A collaborative effort among British researchers has produced the first de novo assembly software solution capable of assembling multiple eukaryotic genomes simultaneously. The team includes researchers from the European Molecular Biology Laboratory-European Bioinformatics Institute, the University of Oxford, and the Genome Analysis Centre in the United Kingdom.
Called Cortex, the new software has already facilitated the joint assembly of more than 150 genomes from the 1,000 Genomes Project, demonstrating that each individual has roughly 1.4 million DNA bases that differ from the reference genome. According to Zamin Iqbal, a postdoctoral researcher at the Wellcome Trust Centre for Human Genetics at Oxford, the impetus for developing Cortex arose from the large amount of memory — hundreds of gigabytes or even terabytes — standard assemblers typically use when processing next-generation sequence data.
"We were sure that a careful and efficient design could reduce this overhead, which made assembly of large genomes almost impossible — certainly no one was thinking about assembly of more than one eukaryote genome, as they could only barely do one," Iqbal says. "However, we were able to make dramatic improvements, which opened up possibilities for not just looking at two or three genomes, but hundreds. Once you open the door to simultaneous assembly of many individuals, you can bring to bear the full power of population genetics into assembly. We show in our paper how effectively this can be used to get a good call set, even when you don't have a reference genome for your species." The team's paper was published online in Nature Genetics in January.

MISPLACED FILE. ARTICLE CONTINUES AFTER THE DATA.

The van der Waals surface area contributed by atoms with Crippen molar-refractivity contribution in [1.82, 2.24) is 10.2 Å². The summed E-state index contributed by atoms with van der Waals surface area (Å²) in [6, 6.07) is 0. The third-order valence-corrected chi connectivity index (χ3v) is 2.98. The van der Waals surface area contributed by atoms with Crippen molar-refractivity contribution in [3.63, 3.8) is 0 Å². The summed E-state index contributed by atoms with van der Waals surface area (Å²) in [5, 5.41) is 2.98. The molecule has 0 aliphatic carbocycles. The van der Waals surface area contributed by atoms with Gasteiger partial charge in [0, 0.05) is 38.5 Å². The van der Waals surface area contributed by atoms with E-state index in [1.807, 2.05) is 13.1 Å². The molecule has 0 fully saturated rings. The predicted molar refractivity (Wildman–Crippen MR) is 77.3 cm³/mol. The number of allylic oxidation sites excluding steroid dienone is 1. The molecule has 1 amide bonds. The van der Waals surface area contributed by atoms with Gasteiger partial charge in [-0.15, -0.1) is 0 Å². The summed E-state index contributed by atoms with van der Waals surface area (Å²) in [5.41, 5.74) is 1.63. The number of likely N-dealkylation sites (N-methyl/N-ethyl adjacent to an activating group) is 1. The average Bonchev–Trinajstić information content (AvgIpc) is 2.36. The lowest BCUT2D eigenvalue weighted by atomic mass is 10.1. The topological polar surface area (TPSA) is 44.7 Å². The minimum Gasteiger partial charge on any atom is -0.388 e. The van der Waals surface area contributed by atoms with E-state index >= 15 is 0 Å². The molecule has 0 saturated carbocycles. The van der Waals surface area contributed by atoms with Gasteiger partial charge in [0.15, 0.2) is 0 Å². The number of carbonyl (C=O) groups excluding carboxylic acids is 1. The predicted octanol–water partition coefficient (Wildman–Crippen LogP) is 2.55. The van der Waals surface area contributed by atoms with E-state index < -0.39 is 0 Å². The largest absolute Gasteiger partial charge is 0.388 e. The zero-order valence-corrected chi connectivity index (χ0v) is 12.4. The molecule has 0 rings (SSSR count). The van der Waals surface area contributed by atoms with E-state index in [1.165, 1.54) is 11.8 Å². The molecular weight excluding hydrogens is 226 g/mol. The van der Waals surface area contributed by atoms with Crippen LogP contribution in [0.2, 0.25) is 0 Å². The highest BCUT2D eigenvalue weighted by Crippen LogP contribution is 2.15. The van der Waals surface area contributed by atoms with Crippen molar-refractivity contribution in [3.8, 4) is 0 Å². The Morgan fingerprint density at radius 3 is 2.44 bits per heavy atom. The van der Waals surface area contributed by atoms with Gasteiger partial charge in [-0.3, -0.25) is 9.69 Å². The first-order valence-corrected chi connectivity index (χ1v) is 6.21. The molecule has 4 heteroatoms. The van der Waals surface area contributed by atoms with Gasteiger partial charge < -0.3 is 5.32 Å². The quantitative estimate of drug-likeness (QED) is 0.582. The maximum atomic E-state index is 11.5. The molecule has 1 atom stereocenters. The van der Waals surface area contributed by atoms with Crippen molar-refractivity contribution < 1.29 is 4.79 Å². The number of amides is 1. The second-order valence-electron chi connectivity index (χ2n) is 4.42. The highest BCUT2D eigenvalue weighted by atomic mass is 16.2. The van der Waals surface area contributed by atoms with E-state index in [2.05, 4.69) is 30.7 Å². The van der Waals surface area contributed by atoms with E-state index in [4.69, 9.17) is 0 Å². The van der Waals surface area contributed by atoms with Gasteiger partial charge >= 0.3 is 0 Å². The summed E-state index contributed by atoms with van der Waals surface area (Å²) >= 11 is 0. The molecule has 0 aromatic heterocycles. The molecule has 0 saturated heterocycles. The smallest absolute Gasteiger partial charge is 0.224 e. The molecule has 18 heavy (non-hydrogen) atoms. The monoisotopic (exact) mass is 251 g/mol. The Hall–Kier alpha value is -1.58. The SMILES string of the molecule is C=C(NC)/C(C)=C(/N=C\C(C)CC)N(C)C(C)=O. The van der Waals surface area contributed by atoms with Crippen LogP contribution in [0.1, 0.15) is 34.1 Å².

The Cortex team is hopeful that its solution will open up several new avenues of research including the analysis of microbes and pathogens like methicillin-resistant Staphylococcus aureus and Escherichia coli. "Suppose you have a longitudinal study of blood samples from a patient with a disease caused by a pathogen. It's becoming more common to use sequencing to study evolution of the pathogen in the host," Iqbal says. "However, often there is either no good reference genome, or it is reasonably diverged from your samples. So what you really want to do is just compare your samples directly and watch the mutations appearing — Cortex makes this easy. You compare samples directly, without using a reference as an intermediate."